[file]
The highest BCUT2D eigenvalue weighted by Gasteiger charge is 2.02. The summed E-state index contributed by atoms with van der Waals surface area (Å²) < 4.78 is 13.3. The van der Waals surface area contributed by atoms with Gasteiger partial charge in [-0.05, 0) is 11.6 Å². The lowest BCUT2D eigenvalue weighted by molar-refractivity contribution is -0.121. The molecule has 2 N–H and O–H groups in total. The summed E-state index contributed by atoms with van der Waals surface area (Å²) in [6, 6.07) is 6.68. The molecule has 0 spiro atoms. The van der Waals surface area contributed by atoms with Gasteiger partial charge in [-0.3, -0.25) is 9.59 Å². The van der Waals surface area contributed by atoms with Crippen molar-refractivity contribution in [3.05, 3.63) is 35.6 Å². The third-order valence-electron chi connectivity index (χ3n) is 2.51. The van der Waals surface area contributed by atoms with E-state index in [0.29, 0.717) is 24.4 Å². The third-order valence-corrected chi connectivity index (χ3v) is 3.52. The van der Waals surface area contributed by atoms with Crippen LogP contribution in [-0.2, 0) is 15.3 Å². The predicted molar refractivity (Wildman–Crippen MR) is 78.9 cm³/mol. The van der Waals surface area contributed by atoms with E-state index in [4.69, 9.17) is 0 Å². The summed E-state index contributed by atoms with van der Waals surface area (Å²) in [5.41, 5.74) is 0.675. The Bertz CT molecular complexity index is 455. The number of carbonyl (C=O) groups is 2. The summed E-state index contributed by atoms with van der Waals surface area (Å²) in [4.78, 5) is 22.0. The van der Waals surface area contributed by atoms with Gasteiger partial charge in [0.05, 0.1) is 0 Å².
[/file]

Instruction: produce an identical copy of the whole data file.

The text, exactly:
The highest BCUT2D eigenvalue weighted by Gasteiger charge is 2.02. The summed E-state index contributed by atoms with van der Waals surface area (Å²) < 4.78 is 13.3. The van der Waals surface area contributed by atoms with Gasteiger partial charge in [-0.05, 0) is 11.6 Å². The lowest BCUT2D eigenvalue weighted by molar-refractivity contribution is -0.121. The molecule has 2 N–H and O–H groups in total. The summed E-state index contributed by atoms with van der Waals surface area (Å²) in [6, 6.07) is 6.68. The molecule has 0 spiro atoms. The van der Waals surface area contributed by atoms with Gasteiger partial charge in [-0.3, -0.25) is 9.59 Å². The van der Waals surface area contributed by atoms with Crippen molar-refractivity contribution in [3.05, 3.63) is 35.6 Å². The third-order valence-electron chi connectivity index (χ3n) is 2.51. The van der Waals surface area contributed by atoms with E-state index in [0.29, 0.717) is 24.4 Å². The third-order valence-corrected chi connectivity index (χ3v) is 3.52. The van der Waals surface area contributed by atoms with Crippen LogP contribution in [-0.2, 0) is 15.3 Å². The predicted molar refractivity (Wildman–Crippen MR) is 78.9 cm³/mol. The van der Waals surface area contributed by atoms with E-state index in [4.69, 9.17) is 0 Å². The summed E-state index contributed by atoms with van der Waals surface area (Å²) in [5.41, 5.74) is 0.675. The Bertz CT molecular complexity index is 455. The number of carbonyl (C=O) groups is 2. The summed E-state index contributed by atoms with van der Waals surface area (Å²) in [4.78, 5) is 22.0. The van der Waals surface area contributed by atoms with Gasteiger partial charge in [0.05, 0.1) is 0 Å².